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Turfing Safari : Outsiders Confront Locals Over a Bit of the Treasured Shore

TIMES STAFF WRITER

Dude! It’s like they say in real estate--location, location, location.

So a bunch of South Bay surfers trucked down to Lunada Bay on Sunday afternoon, vowing to “take back the bay” from the locals who surf there regularly.

In aged Rambler station wagons and shiny new Toyota 4Runners, they formed a caravan half a mile long that snaked down the shore from Torrance toward the bay in Palos Verdes Estates.

At the picturesque horseshoe cliff, they scrambled out, many with boards and wax in hand, to assess the deep green ocean about 200 feet below.

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There was no swell. And the kelp beds were especially thick. So no one went into the water, but they were eager to plunge in the hot water of the surf turf wars.

The 75 or so outsiders--meaning even people from such nearby communities as Hermosa, Manhattan and Redondo beaches--went face to face with about 100 locals who had gathered to meet them, so both sides could air their grievances over the issue of “localism” at the bay, where winter waves attract surfers from around the world.

Sunday’s confrontations were loud, prolonged and well covered by the news media but settled nothing. And everyone stayed dry. Nonetheless, the outsiders’ organizer called the event a symbolic success.

“This was all about people standing up and saying, ‘We’re not going to take it anymore,’ ” said Geoff Hagins, 40, of Torrance, a plumber and surfer.

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The phenomenon known as “localism"--where surfers at a particular beach, or “break,” do their best to harass outsiders into leaving--is actually decades old. It’s well-known on both coasts, at the Gulf Shore and in Hawaii, with harassment ranging from verbal threats to vandalism of outsiders’ cars.

But perhaps only in California would it generate not only headlines but a lawsuit.

In July, a group of South Bay surfers, including Hagins, filed a civil suit in Los Angeles Superior Court alleging that locals had engaged in assaults, vandalism, harassment “and other terrorist-like activities.”

The suit also names the city of Palos Verdes Estates as a defendant, saying city officials have known for more than two decades about the activities of a group of local surfers known as “the Bay Boys” but have done little to stop them.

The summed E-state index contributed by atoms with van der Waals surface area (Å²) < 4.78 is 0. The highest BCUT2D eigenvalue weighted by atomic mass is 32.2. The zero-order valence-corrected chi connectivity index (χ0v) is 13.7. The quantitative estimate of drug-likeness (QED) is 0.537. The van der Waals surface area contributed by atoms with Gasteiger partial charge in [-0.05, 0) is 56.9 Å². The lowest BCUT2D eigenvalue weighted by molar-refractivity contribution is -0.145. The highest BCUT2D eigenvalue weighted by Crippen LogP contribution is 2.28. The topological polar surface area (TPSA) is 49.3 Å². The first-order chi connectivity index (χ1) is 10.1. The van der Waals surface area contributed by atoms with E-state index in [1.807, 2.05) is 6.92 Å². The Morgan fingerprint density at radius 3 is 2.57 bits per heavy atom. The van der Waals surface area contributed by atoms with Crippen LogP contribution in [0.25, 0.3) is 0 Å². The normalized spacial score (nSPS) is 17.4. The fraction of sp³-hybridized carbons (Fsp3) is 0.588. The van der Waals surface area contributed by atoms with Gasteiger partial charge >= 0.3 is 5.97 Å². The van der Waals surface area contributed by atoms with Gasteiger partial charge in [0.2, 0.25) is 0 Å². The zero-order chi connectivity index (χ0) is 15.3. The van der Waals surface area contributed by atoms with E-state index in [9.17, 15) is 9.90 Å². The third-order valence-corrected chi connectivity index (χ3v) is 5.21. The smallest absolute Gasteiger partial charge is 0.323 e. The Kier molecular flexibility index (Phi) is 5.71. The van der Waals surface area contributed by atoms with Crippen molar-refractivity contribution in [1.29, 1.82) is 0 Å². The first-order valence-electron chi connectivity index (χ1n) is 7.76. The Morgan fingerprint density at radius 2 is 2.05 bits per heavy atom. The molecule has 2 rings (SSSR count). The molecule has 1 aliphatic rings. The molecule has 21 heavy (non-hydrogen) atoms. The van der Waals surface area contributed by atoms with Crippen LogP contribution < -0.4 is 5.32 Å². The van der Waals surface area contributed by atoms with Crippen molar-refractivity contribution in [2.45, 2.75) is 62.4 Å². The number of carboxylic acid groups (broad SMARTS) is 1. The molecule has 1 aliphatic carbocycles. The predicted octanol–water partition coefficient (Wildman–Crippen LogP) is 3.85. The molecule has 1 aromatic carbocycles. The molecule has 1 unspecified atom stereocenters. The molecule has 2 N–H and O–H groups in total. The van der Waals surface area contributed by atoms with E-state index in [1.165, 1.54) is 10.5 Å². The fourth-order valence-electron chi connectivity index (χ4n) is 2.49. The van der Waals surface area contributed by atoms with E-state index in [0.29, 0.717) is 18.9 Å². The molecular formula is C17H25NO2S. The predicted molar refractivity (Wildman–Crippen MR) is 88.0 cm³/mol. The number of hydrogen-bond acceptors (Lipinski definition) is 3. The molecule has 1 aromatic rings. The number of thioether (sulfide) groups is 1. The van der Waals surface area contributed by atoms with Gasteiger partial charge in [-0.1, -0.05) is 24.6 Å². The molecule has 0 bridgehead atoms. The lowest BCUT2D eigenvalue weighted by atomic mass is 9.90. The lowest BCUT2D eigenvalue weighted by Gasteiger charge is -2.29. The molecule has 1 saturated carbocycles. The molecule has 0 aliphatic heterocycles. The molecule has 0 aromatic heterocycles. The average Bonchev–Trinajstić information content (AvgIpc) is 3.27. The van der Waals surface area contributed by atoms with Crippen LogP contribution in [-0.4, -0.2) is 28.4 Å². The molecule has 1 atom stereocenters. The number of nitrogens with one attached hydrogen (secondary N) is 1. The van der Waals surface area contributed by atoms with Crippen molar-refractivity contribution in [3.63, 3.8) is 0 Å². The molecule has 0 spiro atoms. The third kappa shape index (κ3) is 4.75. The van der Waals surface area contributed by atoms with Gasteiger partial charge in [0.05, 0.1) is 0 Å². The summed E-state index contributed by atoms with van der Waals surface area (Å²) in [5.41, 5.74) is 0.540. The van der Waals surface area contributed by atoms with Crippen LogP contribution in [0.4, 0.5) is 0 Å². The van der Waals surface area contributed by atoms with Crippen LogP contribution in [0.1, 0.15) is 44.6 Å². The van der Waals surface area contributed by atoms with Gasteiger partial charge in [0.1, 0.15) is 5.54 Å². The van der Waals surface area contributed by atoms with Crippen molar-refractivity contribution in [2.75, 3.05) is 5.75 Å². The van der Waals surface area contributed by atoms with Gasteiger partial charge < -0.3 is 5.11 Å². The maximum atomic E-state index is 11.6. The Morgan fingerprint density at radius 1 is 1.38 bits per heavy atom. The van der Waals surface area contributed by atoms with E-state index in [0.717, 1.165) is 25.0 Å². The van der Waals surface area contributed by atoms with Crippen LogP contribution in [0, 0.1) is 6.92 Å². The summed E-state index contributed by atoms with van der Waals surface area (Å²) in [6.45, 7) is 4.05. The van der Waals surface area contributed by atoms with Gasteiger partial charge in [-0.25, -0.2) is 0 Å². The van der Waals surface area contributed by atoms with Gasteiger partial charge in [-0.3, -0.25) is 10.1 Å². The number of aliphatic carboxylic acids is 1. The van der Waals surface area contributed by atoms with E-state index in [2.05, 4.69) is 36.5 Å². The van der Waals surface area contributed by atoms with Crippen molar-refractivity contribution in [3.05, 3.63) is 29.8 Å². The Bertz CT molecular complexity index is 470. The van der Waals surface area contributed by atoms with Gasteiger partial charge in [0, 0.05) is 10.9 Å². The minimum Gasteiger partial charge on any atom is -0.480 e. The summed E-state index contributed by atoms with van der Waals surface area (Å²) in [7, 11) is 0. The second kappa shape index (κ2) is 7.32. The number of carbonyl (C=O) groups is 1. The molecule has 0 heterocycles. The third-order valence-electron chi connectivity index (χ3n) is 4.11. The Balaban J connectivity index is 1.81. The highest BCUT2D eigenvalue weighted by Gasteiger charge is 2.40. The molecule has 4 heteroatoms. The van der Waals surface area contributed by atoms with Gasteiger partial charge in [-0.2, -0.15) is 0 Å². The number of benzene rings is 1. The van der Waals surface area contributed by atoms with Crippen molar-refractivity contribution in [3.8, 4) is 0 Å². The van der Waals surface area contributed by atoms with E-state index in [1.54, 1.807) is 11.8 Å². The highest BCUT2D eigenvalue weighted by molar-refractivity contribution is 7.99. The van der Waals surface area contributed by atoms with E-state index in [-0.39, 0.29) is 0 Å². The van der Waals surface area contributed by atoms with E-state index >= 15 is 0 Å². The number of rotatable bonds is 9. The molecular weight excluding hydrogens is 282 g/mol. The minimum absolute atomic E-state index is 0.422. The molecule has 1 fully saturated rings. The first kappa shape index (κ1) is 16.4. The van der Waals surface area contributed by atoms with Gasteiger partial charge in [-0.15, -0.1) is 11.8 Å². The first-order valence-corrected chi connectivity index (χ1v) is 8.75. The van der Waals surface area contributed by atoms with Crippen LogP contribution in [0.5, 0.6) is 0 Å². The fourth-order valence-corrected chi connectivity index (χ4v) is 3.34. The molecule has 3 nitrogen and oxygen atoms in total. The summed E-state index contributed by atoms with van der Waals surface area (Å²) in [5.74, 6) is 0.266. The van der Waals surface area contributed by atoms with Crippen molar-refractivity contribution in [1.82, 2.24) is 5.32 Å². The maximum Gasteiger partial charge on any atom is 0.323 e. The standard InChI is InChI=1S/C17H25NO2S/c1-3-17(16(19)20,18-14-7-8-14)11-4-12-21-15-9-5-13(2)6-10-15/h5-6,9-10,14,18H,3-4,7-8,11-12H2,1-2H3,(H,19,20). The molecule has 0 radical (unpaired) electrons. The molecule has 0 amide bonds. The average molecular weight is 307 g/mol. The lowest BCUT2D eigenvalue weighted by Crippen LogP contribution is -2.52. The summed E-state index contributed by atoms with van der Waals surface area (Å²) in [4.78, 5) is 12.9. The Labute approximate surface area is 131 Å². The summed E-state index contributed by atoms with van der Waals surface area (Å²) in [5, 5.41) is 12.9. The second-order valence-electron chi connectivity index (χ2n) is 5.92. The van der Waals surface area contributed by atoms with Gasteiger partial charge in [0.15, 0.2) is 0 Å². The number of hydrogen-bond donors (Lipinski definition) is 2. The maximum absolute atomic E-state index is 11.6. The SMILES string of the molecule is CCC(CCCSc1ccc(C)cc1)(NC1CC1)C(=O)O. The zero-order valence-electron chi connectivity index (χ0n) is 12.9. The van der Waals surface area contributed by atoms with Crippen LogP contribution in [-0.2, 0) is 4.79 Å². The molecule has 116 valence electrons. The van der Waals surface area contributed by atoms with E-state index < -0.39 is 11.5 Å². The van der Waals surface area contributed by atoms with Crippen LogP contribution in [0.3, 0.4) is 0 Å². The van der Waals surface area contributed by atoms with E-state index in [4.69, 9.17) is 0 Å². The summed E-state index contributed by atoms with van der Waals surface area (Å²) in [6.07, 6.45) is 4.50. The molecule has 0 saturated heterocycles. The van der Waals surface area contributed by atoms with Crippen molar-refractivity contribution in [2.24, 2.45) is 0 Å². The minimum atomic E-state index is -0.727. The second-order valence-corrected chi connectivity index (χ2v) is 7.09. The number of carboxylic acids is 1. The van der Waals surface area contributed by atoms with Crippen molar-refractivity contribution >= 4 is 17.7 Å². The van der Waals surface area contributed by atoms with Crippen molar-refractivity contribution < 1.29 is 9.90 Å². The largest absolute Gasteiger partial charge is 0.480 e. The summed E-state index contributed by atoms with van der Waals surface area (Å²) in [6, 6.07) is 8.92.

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But there are lawsuits and there are wetsuits, so Hagins and a group of supporters opted Sunday to go on this surfing safari--to head to Lunada Bay in what Steve Fisher, 34, of Manhattan Beach called a “show of force.”

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“I’ve been surfing South Bay beaches for 21 years and always felt threatened by the Lunada Bay locals,” said Fisher, a graphics designer, as supporters gathered before the faceoff in a beachside parking lot in Torrance.

“I plan to surf nude,” said Erika Cowell, a Hermosa Beach actress who said that her stage name is “Love.” She said she intended to shed her dusty pink lace dress and silver heels for the sea: “There’s freedom at the beach. [The ocean] is big and awesome and ominous and beautiful.”

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Waiting at the cliff overlooking Lunada Bay were the locals--and eight Palos Verdes Estates police officers, each on overtime at an average of $25 per hour, according to Lt. Ed Jaakola. “This is a non-event that’s costing us a lot of money,” Police Chief Gary Johansen said.

It quickly became obvious that surfing was not to be. Instead, as television cameras rolled, Hagins’ supporters carried a fully clothed Cowell onto the cliff aboard a green and white longboard, like Cleopatra on a litter.

A crowd gathered around as she reclined on her stomach, elbows on the waxy board, silver high heels raised. She tried to mediate from atop the surfboard: “The ocean is huge. It’s enormous. You’re arguing over something so enormous. I’m saying surfers are for peace.”

But locals and outsiders traded jibes.

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“I like to wake up in the morning, go surf and not deal with jerks like you,” said Jason Gersch, 17, of Torrance.

“Hey, guess what?” replied a 17-year-old local who declined to give his name. “I went down to Torrance and I almost got my [rear] kicked. I got pushed. I got threatened.”

The crowd dispersed about half an hour later, when Jaakola announced that a bomb threat had been phoned in to police.

“Let’s wait for some waves this winter and come back again,” Hagins cried to supporters. “We’ll do it all over again then.”

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